(Marion Fulker is the CEO of the Committee for Perth)
I am reeling from David Bowie’s death. The short statement that announced his passing after an 18 month battle with cancer was like a punch to the stomach. It knocked me sideways.
Like so many, I couldn’t believe it was true. When the news broke I trawled social media and listened to the radio desperate for more information, yet details were scant. The outpouring of grief on Facebook was on par with the degree of shock.
Friends too were grieving. It was simply unfathomable that one of music’s most enduring artists had died. A touching post from an old school friend in Sydney of a picture of a tour t-shirt more than 30 years old, that remains one of her most treasured items of clothing, made me cry at our loss.
My introduction to Bowie was immersive. My mother’s boyfriend with his soft English lilt, Jagger dance moves and extensive record collection moved in. Her classical music LPs and my Aussie rock 45s were cast aside in favour of the newly re-energised British music scene played loud on vinyl. David Bowie reigned supreme on the turntable, one minute we were contemplating space with Major Tom the next wondering if there was Life on Mars.
Bowie was the father of reinvention. With every album came a new character and their ensuing impacts to his music and lyrics kept coming. In quick succession the glam rocker Ziggy Stardust was followed by Aladdin Sane then Diamond Dogs.
What came next was a complete change of pace to the smooth and cool Young Americans in which he so skilfully re-created soul music, Bowie style.
My high school years coincided with Bowie’s Thin White Duke era, my personal favourite. His image so beautifully captured on the cover of Station to Station. Bowie was still cool but his music had new edge.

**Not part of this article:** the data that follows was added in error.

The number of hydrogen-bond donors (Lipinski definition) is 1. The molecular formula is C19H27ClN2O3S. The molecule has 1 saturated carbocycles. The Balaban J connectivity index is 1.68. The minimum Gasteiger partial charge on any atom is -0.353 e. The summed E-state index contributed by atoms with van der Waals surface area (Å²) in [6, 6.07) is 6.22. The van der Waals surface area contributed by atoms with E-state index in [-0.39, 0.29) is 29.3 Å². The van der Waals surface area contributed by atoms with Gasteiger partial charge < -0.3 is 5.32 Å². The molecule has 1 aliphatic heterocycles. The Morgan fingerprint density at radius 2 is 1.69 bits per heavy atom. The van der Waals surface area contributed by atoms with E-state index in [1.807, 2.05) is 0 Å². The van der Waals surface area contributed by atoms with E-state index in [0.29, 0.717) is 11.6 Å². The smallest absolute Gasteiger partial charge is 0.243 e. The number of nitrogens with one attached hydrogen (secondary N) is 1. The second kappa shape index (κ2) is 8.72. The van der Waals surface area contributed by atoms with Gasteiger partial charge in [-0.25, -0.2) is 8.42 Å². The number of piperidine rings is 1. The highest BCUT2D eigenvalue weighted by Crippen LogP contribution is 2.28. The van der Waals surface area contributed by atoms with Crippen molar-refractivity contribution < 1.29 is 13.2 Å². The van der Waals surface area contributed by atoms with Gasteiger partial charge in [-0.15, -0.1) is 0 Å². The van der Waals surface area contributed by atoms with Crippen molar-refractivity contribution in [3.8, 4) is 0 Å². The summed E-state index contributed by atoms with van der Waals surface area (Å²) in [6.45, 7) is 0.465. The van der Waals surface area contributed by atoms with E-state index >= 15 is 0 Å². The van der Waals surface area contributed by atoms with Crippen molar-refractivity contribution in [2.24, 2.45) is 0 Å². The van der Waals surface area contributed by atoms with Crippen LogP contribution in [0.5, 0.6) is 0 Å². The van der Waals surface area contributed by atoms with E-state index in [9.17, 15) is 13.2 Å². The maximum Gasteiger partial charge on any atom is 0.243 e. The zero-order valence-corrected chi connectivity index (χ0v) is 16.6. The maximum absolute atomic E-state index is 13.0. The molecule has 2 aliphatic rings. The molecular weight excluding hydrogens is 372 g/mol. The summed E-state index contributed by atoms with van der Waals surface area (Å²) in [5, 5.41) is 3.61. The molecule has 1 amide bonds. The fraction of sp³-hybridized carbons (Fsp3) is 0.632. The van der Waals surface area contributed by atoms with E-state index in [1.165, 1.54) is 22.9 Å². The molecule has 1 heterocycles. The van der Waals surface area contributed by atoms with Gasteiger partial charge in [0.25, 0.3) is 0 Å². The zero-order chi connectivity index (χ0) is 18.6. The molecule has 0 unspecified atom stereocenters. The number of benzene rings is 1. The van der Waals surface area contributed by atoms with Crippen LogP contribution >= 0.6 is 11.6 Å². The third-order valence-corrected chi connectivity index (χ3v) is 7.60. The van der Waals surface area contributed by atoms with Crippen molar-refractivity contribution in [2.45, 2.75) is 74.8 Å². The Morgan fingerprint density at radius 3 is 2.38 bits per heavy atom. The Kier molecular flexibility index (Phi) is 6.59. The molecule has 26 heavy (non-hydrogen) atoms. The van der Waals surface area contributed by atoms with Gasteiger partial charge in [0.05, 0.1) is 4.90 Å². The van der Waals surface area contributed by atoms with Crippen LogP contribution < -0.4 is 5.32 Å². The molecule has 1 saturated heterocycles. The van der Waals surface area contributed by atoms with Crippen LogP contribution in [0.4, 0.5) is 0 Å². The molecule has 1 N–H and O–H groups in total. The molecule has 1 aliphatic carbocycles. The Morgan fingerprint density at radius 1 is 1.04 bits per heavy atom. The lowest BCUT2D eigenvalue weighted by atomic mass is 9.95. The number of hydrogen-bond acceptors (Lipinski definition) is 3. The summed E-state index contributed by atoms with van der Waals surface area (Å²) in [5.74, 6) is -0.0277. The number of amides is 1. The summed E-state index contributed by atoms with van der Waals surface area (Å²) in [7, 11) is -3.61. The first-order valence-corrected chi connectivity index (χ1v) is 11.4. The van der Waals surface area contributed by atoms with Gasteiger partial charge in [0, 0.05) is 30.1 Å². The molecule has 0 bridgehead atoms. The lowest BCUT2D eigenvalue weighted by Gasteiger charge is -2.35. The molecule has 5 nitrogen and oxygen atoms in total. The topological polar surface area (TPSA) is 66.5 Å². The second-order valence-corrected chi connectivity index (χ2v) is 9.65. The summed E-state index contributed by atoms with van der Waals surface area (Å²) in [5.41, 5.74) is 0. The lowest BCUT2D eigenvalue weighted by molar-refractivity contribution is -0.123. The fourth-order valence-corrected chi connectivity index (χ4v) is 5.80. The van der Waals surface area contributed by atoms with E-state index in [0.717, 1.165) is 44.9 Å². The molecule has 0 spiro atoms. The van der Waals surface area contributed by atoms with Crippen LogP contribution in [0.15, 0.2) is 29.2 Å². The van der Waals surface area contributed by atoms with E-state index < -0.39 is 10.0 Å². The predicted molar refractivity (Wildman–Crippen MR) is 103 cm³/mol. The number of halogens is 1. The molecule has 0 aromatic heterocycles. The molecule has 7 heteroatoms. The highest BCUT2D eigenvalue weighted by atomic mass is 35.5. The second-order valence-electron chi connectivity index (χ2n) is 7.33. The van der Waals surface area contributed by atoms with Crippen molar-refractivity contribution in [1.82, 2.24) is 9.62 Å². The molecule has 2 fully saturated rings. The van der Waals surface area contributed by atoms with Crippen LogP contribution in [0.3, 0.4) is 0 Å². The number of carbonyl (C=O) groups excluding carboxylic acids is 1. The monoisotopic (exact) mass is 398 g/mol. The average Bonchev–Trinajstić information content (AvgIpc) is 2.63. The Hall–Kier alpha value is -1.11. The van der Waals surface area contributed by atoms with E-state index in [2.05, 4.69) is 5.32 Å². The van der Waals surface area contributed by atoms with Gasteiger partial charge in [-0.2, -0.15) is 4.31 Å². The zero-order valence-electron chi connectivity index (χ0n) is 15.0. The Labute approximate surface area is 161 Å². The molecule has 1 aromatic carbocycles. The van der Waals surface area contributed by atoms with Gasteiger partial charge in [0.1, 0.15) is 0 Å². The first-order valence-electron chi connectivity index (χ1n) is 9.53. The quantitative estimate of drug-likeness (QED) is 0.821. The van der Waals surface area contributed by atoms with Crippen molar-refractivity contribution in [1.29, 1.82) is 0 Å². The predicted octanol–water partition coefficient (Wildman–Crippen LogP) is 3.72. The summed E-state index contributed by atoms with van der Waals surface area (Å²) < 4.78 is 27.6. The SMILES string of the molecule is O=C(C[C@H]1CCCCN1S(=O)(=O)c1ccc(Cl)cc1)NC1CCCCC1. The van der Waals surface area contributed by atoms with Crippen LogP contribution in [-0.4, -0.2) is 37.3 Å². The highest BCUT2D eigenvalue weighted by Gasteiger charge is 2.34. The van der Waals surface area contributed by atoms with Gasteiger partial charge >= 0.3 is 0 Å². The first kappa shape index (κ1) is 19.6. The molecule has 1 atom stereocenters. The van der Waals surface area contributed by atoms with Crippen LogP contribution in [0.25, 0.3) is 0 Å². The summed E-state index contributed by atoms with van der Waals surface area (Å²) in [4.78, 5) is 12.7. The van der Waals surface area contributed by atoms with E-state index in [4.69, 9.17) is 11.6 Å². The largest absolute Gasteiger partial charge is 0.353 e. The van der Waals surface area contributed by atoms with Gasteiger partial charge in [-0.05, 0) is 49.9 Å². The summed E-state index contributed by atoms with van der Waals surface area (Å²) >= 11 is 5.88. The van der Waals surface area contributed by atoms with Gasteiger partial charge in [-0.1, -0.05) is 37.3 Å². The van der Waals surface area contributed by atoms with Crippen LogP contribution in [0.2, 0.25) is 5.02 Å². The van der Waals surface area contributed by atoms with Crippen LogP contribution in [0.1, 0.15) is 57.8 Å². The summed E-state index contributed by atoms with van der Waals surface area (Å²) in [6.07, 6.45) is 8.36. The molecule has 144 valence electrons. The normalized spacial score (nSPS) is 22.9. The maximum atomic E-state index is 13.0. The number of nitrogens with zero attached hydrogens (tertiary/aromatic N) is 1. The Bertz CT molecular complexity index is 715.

Then came his collaboration with Brian Eno on Low off on a different direction again.
More albums followed with Bowie’s sound constantly twisting and turning with every new release.
Through the years his music lost none of its edge. The release on his 69th birthday of his final album Blackstar proves it.
I saw him play live twice. Once at the Sydney Cricket Ground in 1983 for the Serious Moonlight tour and then at the Supreme Court Gardens in Perth in 2004. The ’80s concert was high energy and of mega proportions, with tens of thousands of people up on their feet dancing. The Perth concert on a more intimate scale. That concert has recently been called one of his best live performances. What a privilege to have been there.
TV is serving up Bowie’s life on screen and I watched a doco that showed his years of transformation. While I worked at the computer, I started a pilgrimage of his music in chronological order. Afterwards I couldn’t help but think he was one talented dude.
Social media remains abuzz with tributes to the great man by some of the music industry’s most prominent figures. They write words of love, admiration and respect. Comments left by the public are heartfelt. Ordinary people leaving notes of thanks for years of ground breaking music and songs, relaying their own stories of what they meant to them.
Not defined by fame or fortune, he pushed the boundaries right until the very end. That’s why we can’t contemplate that Bowie is dead. David Bowie was timeless because he set the trends that so many of us followed. His personas defined chunks of our lives that have left indelible marks. That is why it is so hard to believe Ziggy is but a fallen Starman.
Marion Fulker has been a David Bowie fan since the early 1970s. She is the CEO of the Committee for Perth, a private sector funded think-tank and an Adjunct Senior Research Fellow at The University of Western Australia.
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